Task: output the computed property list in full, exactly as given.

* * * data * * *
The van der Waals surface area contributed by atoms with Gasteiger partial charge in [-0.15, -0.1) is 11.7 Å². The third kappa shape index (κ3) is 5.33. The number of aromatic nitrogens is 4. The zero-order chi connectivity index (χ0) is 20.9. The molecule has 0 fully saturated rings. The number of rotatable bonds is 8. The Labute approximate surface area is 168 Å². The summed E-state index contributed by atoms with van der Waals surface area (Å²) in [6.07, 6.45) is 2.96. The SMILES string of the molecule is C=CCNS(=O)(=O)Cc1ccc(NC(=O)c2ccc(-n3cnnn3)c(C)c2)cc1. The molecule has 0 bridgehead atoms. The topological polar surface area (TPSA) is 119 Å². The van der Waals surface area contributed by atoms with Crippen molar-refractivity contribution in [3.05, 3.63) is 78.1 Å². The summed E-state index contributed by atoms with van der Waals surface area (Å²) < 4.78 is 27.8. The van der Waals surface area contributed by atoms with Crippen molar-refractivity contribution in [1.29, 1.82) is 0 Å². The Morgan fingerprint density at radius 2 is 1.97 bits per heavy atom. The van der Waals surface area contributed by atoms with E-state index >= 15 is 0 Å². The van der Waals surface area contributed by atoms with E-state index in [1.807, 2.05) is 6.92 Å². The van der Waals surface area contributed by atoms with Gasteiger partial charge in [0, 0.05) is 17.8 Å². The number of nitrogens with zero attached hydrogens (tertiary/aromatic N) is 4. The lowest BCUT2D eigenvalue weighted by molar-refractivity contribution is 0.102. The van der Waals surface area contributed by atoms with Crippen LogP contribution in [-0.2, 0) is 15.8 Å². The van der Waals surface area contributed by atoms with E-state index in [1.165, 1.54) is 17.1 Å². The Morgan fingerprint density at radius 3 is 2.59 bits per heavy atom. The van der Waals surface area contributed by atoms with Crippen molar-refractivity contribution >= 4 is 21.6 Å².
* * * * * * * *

The van der Waals surface area contributed by atoms with Gasteiger partial charge in [-0.15, -0.1) is 11.7 Å². The third kappa shape index (κ3) is 5.33. The number of aromatic nitrogens is 4. The zero-order chi connectivity index (χ0) is 20.9. The molecule has 0 fully saturated rings. The number of rotatable bonds is 8. The Labute approximate surface area is 168 Å². The summed E-state index contributed by atoms with van der Waals surface area (Å²) in [6.07, 6.45) is 2.96. The SMILES string of the molecule is C=CCNS(=O)(=O)Cc1ccc(NC(=O)c2ccc(-n3cnnn3)c(C)c2)cc1. The molecule has 0 bridgehead atoms. The topological polar surface area (TPSA) is 119 Å². The van der Waals surface area contributed by atoms with Crippen molar-refractivity contribution in [3.05, 3.63) is 78.1 Å². The summed E-state index contributed by atoms with van der Waals surface area (Å²) < 4.78 is 27.8. The van der Waals surface area contributed by atoms with Crippen molar-refractivity contribution in [1.29, 1.82) is 0 Å². The Morgan fingerprint density at radius 2 is 1.97 bits per heavy atom. The van der Waals surface area contributed by atoms with E-state index >= 15 is 0 Å². The van der Waals surface area contributed by atoms with E-state index in [1.807, 2.05) is 6.92 Å². The van der Waals surface area contributed by atoms with Gasteiger partial charge in [0, 0.05) is 17.8 Å². The number of nitrogens with zero attached hydrogens (tertiary/aromatic N) is 4. The lowest BCUT2D eigenvalue weighted by molar-refractivity contribution is 0.102. The van der Waals surface area contributed by atoms with Crippen LogP contribution in [-0.2, 0) is 15.8 Å². The van der Waals surface area contributed by atoms with E-state index in [1.165, 1.54) is 17.1 Å². The Morgan fingerprint density at radius 3 is 2.59 bits per heavy atom. The van der Waals surface area contributed by atoms with Crippen molar-refractivity contribution >= 4 is 21.6 Å².